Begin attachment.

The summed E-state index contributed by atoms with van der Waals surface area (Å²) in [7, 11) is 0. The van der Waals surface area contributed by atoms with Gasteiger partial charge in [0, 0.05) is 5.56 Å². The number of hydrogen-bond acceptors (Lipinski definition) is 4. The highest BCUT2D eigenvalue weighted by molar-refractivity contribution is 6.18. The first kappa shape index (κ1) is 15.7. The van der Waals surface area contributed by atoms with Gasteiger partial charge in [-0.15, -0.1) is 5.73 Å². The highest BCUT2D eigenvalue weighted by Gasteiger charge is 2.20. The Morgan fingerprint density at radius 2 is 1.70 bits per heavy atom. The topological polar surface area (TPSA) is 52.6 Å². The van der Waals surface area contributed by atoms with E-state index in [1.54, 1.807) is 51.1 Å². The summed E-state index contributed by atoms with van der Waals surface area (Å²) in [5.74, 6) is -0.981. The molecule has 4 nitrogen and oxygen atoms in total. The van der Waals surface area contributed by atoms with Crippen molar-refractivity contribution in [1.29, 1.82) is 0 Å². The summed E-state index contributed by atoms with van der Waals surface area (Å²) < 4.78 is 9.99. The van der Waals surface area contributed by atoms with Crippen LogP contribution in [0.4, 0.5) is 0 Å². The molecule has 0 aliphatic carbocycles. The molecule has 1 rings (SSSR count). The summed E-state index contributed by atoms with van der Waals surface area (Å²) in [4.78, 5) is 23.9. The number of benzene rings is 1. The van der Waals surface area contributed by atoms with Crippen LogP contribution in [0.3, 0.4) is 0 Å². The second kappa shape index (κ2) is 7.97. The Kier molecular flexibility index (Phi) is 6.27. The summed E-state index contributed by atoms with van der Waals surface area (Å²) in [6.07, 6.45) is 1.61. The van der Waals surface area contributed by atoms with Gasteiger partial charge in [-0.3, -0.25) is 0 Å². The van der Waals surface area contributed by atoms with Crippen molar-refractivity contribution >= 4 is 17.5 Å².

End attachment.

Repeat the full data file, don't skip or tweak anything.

The summed E-state index contributed by atoms with van der Waals surface area (Å²) in [7, 11) is 0. The van der Waals surface area contributed by atoms with Gasteiger partial charge in [0, 0.05) is 5.56 Å². The number of hydrogen-bond acceptors (Lipinski definition) is 4. The highest BCUT2D eigenvalue weighted by molar-refractivity contribution is 6.18. The first kappa shape index (κ1) is 15.7. The van der Waals surface area contributed by atoms with Gasteiger partial charge in [-0.15, -0.1) is 5.73 Å². The highest BCUT2D eigenvalue weighted by Gasteiger charge is 2.20. The Morgan fingerprint density at radius 2 is 1.70 bits per heavy atom. The topological polar surface area (TPSA) is 52.6 Å². The van der Waals surface area contributed by atoms with E-state index in [1.54, 1.807) is 51.1 Å². The summed E-state index contributed by atoms with van der Waals surface area (Å²) in [5.74, 6) is -0.981. The molecule has 4 nitrogen and oxygen atoms in total. The van der Waals surface area contributed by atoms with Crippen molar-refractivity contribution in [1.29, 1.82) is 0 Å². The summed E-state index contributed by atoms with van der Waals surface area (Å²) < 4.78 is 9.99. The van der Waals surface area contributed by atoms with Crippen LogP contribution in [0.4, 0.5) is 0 Å². The molecule has 0 aliphatic carbocycles. The molecule has 1 rings (SSSR count). The summed E-state index contributed by atoms with van der Waals surface area (Å²) in [4.78, 5) is 23.9. The number of benzene rings is 1. The van der Waals surface area contributed by atoms with Crippen LogP contribution in [0.3, 0.4) is 0 Å². The second kappa shape index (κ2) is 7.97. The Kier molecular flexibility index (Phi) is 6.27. The summed E-state index contributed by atoms with van der Waals surface area (Å²) in [6.07, 6.45) is 1.61. The van der Waals surface area contributed by atoms with Gasteiger partial charge in [-0.3, -0.25) is 0 Å². The van der Waals surface area contributed by atoms with Crippen molar-refractivity contribution >= 4 is 17.5 Å².